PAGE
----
When they brought the customer success team into their competitive enablement program, they noticed three particular benefits:
Competitive programs typically lean on their win-loss interviews and intel that sales hear in the field as a huge source of competitive intelligence. But dotdigital recognized that customer stories and feedback could be an equally critical source of information for the entire company.
“We were used to receiving competitive information from sales already, but found that the insights we get from customer success teams are just as important and can actually be more in-depth, really helping everyone. Plus, having fostered a positive two-way relationship with them meant they were accustomed to sharing information, so it came about very easily,” said Julia.
Customer stories can provide some of the most valuable competitive insights for the entire company; while win-loss information is a good way to understand how a prospect perceived the value of your product, a customer story provides insight as to what makes a happy customer tick – or even what experiences might drive them to consider alternative options.
The customer success team was able to centralize these stories and find the common storylines that their competitors go after. It becomes a live feedback loop that builds up their knowledge and benefits everyone involved.
Clients also build the deepest relationships with customer success teams. When they reach a certain level of trust, customers will more openly share when a competitor is approaching them and what they’re saying. (See the email we shared at the start of this blog!)
Just a little more ammunition for the entire org.
Although dotdigital’s customer success team quickly took to collaborating and sharing meaningful competitive intel, they still weren’t as well-versed with actually using the intelligence to their advantage in competitive situations.
It was only the sales team who were familiar with applying the competitive content.
“With sales, competitive intelligence is more of an active topic. Those are the people that you talk with about competitors all of the time. It’s just more front-of-mind with them,” Julia explains.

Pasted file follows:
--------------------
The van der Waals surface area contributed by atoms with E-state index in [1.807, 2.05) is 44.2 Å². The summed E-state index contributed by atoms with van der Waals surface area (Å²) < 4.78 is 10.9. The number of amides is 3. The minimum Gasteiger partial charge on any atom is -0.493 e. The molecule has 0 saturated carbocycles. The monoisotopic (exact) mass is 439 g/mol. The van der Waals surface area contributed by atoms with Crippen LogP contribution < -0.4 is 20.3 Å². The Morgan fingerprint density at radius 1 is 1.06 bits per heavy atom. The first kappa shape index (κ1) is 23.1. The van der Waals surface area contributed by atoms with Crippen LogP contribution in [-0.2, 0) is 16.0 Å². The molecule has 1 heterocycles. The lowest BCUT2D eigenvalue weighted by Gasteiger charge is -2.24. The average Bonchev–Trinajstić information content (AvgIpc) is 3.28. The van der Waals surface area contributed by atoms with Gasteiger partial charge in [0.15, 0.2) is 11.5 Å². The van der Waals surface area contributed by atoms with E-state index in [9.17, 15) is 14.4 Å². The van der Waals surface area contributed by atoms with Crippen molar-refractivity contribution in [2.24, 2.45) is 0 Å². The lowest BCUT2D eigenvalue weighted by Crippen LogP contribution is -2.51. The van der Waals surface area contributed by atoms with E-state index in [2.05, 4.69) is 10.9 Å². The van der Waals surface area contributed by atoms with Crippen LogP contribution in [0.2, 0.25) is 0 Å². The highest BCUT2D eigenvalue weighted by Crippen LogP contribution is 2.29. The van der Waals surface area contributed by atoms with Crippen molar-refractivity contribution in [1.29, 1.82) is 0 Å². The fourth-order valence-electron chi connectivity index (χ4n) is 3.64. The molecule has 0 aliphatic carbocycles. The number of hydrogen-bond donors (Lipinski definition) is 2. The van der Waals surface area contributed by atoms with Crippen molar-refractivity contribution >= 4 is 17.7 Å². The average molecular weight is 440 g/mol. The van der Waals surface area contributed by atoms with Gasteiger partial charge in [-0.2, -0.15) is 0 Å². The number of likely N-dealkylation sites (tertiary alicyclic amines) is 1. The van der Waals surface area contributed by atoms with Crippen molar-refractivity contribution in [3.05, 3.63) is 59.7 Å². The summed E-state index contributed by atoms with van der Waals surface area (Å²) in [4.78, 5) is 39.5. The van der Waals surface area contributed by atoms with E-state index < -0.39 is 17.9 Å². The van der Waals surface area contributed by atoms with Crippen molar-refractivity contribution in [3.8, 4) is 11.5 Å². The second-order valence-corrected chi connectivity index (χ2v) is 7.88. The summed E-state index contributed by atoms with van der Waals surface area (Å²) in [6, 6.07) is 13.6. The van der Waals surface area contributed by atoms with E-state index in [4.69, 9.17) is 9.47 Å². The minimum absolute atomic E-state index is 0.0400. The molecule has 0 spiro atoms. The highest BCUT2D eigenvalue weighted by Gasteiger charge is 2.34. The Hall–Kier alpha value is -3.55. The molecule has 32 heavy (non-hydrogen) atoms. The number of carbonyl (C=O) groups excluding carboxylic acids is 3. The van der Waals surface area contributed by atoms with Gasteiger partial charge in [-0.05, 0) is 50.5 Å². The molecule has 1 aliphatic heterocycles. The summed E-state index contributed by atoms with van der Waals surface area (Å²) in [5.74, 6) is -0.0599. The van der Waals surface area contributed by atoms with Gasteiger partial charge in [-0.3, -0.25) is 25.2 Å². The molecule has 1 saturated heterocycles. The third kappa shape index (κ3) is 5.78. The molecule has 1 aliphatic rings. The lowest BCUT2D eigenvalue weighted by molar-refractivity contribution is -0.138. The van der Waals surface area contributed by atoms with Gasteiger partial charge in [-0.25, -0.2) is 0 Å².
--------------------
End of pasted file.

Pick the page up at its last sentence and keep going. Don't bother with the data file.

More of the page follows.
Whereas for other teams, it will have only been on an ad hoc basis. A client might mention a competitor out of the blue, that’s when they need the information at hand.”
With their customer success team now getting a clearer understanding of their competitors, dotdigital decided to bring their sales leaders in to help the customer success team use this intel to pitch against competitors during renewals and as a part of their initiative to future-proof clients.
“Our sales leader basically said ‘you’ve never had to pitch dotdigital, so why would you know how to? Let me show you how I would do it.’”
“They also took a different angle and explained ‘if I were this competitor, this is how I’d try and pitch against us. This is what they might be saying when they try and come for your clients.’”
During these meetings, Julia noticed that the sales team and the customer success team had previously talked very differently about their product, their features, and the company.
“Bringing these two teams together and having that exchange… they found that so interesting and useful.”
3. Future-proofing clients proactively against their competitors
It’s all well and good for your sales teams who are in the heat of battle during a competitive deal. They know that they’re up against someone, and their guard is up.
For customer success, it can be a bit different. Julia recommends focusing on future-proofing clients proactively against competitor advances and claims.
Given that it’s hard to know when a competitor will go after your customers, dotdigital decided that the best course of action was to control the variable that they could control. They trained their customer success team to proactively future-proof their clients about what they knew their competitor would inevitably say.
“We created content around future-proofing clients. We use Klue to explain competitor’s sales strategies when approaching existing clients. Then we broke down how to prepare for them and how to then deposition that competitor.”
A critical part of any business in the SaaS industry is to make sure customers are getting the most out of your platform. So strategies around driving feature adoption with clients are crucial.
Because the customer success team became more familiar with their competitors, and sales had helped coach to spot and pitch against them, the team was equipped to steer clients in the right direction, even when difficult questions were being asked of them.
Investing in the soft skills for your customer success teams isn’t enough anymore, and executives are recognizing this.
Just like in a pre-sales environment, customer success teams are having to handle objections regularly. Their customers are being called by competitors all day long.
Top-performing businesses already know the importance of retaining customers to the financial growth of the company – but the ‘new normal’ shined an even brighter light on its significance.
While competitive programs are rightly focused on enabling sales to acquire new customers, they can also be used to enable the teams that are dedicated to keeping and growing these clients.
(For more information on building a winning competitive program, make sure to check out our 2021 Competitive Enablement Report.)
Chris Owen and Scot Kim explain the importance of executive support for your competitive enablement program, and what they did to earn it.